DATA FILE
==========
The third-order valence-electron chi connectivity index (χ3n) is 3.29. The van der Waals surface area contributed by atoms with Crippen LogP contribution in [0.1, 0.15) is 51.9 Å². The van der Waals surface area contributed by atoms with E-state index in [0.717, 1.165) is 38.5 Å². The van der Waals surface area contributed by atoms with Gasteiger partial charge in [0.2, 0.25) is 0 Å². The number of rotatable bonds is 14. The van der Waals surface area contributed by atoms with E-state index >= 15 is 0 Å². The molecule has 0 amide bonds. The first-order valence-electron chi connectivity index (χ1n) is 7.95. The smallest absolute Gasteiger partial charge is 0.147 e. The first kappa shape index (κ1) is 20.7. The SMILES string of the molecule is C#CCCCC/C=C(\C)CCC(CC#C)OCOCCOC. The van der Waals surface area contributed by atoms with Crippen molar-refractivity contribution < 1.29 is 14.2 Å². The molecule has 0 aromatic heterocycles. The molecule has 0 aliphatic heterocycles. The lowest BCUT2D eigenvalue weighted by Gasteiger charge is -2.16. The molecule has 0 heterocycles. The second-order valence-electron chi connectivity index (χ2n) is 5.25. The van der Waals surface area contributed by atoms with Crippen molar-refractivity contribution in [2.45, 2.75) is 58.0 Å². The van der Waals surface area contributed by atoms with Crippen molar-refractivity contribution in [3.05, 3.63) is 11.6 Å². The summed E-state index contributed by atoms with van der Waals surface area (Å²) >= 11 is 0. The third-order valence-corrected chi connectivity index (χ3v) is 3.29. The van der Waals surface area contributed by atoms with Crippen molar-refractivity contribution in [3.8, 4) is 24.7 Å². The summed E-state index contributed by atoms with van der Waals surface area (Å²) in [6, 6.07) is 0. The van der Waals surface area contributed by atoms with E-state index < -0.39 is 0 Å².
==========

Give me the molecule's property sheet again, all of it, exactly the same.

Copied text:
The third-order valence-electron chi connectivity index (χ3n) is 3.29. The van der Waals surface area contributed by atoms with Crippen LogP contribution in [0.1, 0.15) is 51.9 Å². The van der Waals surface area contributed by atoms with E-state index in [0.717, 1.165) is 38.5 Å². The van der Waals surface area contributed by atoms with Gasteiger partial charge in [0.2, 0.25) is 0 Å². The number of rotatable bonds is 14. The van der Waals surface area contributed by atoms with E-state index >= 15 is 0 Å². The molecule has 0 amide bonds. The first-order valence-electron chi connectivity index (χ1n) is 7.95. The smallest absolute Gasteiger partial charge is 0.147 e. The first kappa shape index (κ1) is 20.7. The SMILES string of the molecule is C#CCCCC/C=C(\C)CCC(CC#C)OCOCCOC. The van der Waals surface area contributed by atoms with Crippen molar-refractivity contribution < 1.29 is 14.2 Å². The molecule has 0 aromatic heterocycles. The molecule has 0 aliphatic heterocycles. The lowest BCUT2D eigenvalue weighted by Gasteiger charge is -2.16. The molecule has 0 heterocycles. The second-order valence-electron chi connectivity index (χ2n) is 5.25. The van der Waals surface area contributed by atoms with Crippen molar-refractivity contribution in [2.45, 2.75) is 58.0 Å². The van der Waals surface area contributed by atoms with Crippen molar-refractivity contribution in [3.05, 3.63) is 11.6 Å². The summed E-state index contributed by atoms with van der Waals surface area (Å²) >= 11 is 0. The third-order valence-corrected chi connectivity index (χ3v) is 3.29. The van der Waals surface area contributed by atoms with Crippen molar-refractivity contribution in [3.8, 4) is 24.7 Å². The summed E-state index contributed by atoms with van der Waals surface area (Å²) in [6, 6.07) is 0. The van der Waals surface area contributed by atoms with E-state index < -0.39 is 0 Å².